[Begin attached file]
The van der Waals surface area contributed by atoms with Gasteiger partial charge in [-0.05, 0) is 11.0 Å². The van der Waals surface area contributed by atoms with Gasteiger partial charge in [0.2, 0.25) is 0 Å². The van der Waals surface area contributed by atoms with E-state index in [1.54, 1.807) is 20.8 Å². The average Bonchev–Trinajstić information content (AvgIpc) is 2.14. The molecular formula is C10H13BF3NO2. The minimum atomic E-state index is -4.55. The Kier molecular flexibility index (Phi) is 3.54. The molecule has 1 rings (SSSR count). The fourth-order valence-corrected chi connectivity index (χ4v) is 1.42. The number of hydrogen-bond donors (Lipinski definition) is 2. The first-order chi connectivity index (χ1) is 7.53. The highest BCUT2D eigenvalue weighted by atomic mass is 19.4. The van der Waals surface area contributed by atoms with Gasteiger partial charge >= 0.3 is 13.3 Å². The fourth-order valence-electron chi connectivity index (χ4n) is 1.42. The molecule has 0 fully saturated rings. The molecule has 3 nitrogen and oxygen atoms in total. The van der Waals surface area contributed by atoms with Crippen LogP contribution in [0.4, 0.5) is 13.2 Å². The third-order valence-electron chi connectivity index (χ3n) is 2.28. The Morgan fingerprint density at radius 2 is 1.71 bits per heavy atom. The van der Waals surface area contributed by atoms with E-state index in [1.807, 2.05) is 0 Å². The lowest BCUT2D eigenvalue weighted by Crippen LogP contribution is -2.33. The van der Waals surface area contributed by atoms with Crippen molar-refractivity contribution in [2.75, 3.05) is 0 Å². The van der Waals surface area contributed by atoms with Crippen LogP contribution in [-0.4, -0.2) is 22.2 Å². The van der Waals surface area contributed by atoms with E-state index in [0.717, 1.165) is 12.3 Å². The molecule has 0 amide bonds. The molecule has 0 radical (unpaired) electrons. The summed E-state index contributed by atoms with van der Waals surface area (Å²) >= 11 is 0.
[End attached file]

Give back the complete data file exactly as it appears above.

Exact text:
The van der Waals surface area contributed by atoms with Gasteiger partial charge in [-0.05, 0) is 11.0 Å². The van der Waals surface area contributed by atoms with Gasteiger partial charge in [0.2, 0.25) is 0 Å². The van der Waals surface area contributed by atoms with E-state index in [1.54, 1.807) is 20.8 Å². The average Bonchev–Trinajstić information content (AvgIpc) is 2.14. The molecular formula is C10H13BF3NO2. The minimum atomic E-state index is -4.55. The Kier molecular flexibility index (Phi) is 3.54. The molecule has 1 rings (SSSR count). The fourth-order valence-corrected chi connectivity index (χ4v) is 1.42. The number of hydrogen-bond donors (Lipinski definition) is 2. The first-order chi connectivity index (χ1) is 7.53. The highest BCUT2D eigenvalue weighted by atomic mass is 19.4. The van der Waals surface area contributed by atoms with Gasteiger partial charge >= 0.3 is 13.3 Å². The fourth-order valence-electron chi connectivity index (χ4n) is 1.42. The molecule has 0 fully saturated rings. The molecule has 3 nitrogen and oxygen atoms in total. The van der Waals surface area contributed by atoms with Crippen LogP contribution in [0.4, 0.5) is 13.2 Å². The third-order valence-electron chi connectivity index (χ3n) is 2.28. The Morgan fingerprint density at radius 2 is 1.71 bits per heavy atom. The van der Waals surface area contributed by atoms with E-state index in [1.807, 2.05) is 0 Å². The lowest BCUT2D eigenvalue weighted by Crippen LogP contribution is -2.33. The van der Waals surface area contributed by atoms with Crippen molar-refractivity contribution in [2.75, 3.05) is 0 Å². The van der Waals surface area contributed by atoms with Crippen LogP contribution in [-0.4, -0.2) is 22.2 Å². The van der Waals surface area contributed by atoms with E-state index in [0.717, 1.165) is 12.3 Å². The molecule has 0 amide bonds. The molecule has 0 radical (unpaired) electrons. The summed E-state index contributed by atoms with van der Waals surface area (Å²) >= 11 is 0.